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Los Angeles: Environmentally Conscious or Super Polluter?

October 15, 2008 06:59 AM
by Isabel Cowles
LA has been labeled the nation’s second smallest and second largest carbon-producing city, demonstrating that there is still no definitive way to measure carbon production.

Los Angeles Highlights Paradox in Carbon Measuring

Los Angeles has been named the nation's second smallest and second largest carbon-producing city.

Two reports produced within the last six months illustrate a paradox in carbon recording and highlight how different methods of carbon calculation can encourage the displacement of carbon emissions rather than curtail them.

The Brookings Institution and a team of researchers sponsored by NASA have both accurately stated that Los Angeles simultaneously represents the best—and worst—of carbon emissions. Although the findings are completely at odds, each study is substantiated by the carbon-tracking methods employed. 

According to the report by the Brookings Institution, based on their research of highway traffic and household energy consumption, Los Angeles has the second smallest carbon footprint of any urban area in the United States.

Brookings determined that Los Angeles residents emit less measurable carbon than residents of other cities, partly because the agreeable climate on the west coast lessens the demand for air conditioning and heating, according to the Economist. Los Angeles also relies on more energy sources that are cleaner than those used by other cities—namely coal, which is the primary energy source in the Midwest. Brookings also notes that many Los Angeles residents live together, thereby reducing emissions calculated for each household.

A study by NASA-sponsored climate researchers paints a different picture of the City of Angels. The purpose of the “Vulcan Project,” started in April 2008, was to measure the source of carbon dioxide instead of tracking its final destination and accumulation in the atmosphere.

According to the NASA Web site, Kevin Gurney, lead researcher of the Vulcan Project, used data available from the Environmental Protection Agency that specified “how much carbon monoxide industries, power plants, or urban areas generate; what kinds of devices produced it, and the kind and amount of fuel they used.” Using the data, Gurney calculated how much C02 was emitted using combustion models.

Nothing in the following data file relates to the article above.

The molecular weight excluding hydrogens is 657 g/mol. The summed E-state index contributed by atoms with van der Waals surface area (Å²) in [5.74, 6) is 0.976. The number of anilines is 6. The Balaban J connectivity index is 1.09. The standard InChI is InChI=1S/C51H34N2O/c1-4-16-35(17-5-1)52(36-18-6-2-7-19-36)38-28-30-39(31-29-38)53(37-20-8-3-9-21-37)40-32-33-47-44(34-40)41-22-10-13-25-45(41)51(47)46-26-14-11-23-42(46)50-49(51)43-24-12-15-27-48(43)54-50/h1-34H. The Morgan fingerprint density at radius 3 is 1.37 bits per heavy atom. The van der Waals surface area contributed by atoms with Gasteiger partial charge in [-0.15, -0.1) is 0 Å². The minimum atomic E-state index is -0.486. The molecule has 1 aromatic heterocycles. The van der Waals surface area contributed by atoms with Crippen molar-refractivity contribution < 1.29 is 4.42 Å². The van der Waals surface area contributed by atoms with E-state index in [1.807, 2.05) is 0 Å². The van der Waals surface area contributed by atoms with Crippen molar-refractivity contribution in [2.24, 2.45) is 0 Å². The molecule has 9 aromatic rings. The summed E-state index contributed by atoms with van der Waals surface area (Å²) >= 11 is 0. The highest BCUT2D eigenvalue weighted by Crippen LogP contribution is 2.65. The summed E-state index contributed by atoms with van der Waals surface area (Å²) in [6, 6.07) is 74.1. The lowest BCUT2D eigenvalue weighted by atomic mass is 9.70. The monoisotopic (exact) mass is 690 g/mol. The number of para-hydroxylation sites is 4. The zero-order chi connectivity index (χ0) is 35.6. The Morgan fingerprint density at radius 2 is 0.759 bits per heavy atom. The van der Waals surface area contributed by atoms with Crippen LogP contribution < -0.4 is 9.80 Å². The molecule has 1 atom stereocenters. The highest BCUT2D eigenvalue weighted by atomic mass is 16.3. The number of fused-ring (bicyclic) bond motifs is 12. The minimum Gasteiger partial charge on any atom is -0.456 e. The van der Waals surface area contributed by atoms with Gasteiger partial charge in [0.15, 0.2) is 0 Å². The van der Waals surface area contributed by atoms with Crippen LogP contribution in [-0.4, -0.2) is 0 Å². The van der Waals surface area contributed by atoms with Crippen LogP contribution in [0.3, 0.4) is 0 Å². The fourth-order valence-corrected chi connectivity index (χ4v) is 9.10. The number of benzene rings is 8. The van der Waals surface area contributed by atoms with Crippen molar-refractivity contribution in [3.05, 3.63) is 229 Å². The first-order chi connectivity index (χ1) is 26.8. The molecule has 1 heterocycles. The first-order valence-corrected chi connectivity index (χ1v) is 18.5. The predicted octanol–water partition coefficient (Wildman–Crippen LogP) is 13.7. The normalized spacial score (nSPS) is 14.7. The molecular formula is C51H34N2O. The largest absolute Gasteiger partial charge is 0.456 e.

When examining the carbon footprint generated in production, Gurney concluded that Los Angeles was second only to Harris County, Texas in its negative atmospheric impact.

Background: Measuring carbon production vs. carbon consumption

The distinction between these classifications highlights an ongoing debate over tracking carbon emissions internationally. Forbes explains, “this variance in measurement means attempts to trim carbon like the Kyoto Protocol may not be reducing global carbon emissions but merely displacing a portion of them to developing nations.”

Furthermore, the Protocol insists that members lower domestically produced carbon emissions on a specified schedule. “These reductions are measured by the amount of emissions produced domestically but not emissions embodied in carbon-intensive imported goods like aluminum and steel,” according to Forbes.

As a result, developed countries like Italy, Germany and France have low carbon emissions where production is concerned, but high levels when consumption is measured.

Michael Wara, assistant professor of Energy and Sustainable Development at Stanford Law School, explained the paradox of employing multiple forms of carbon-tracking. "If you look at how much carbon Europe produces, they look good. If you look at how much they consume, Europe looks bad."

Reference: Exporting CO2 emissions; the Kyoto Protocol


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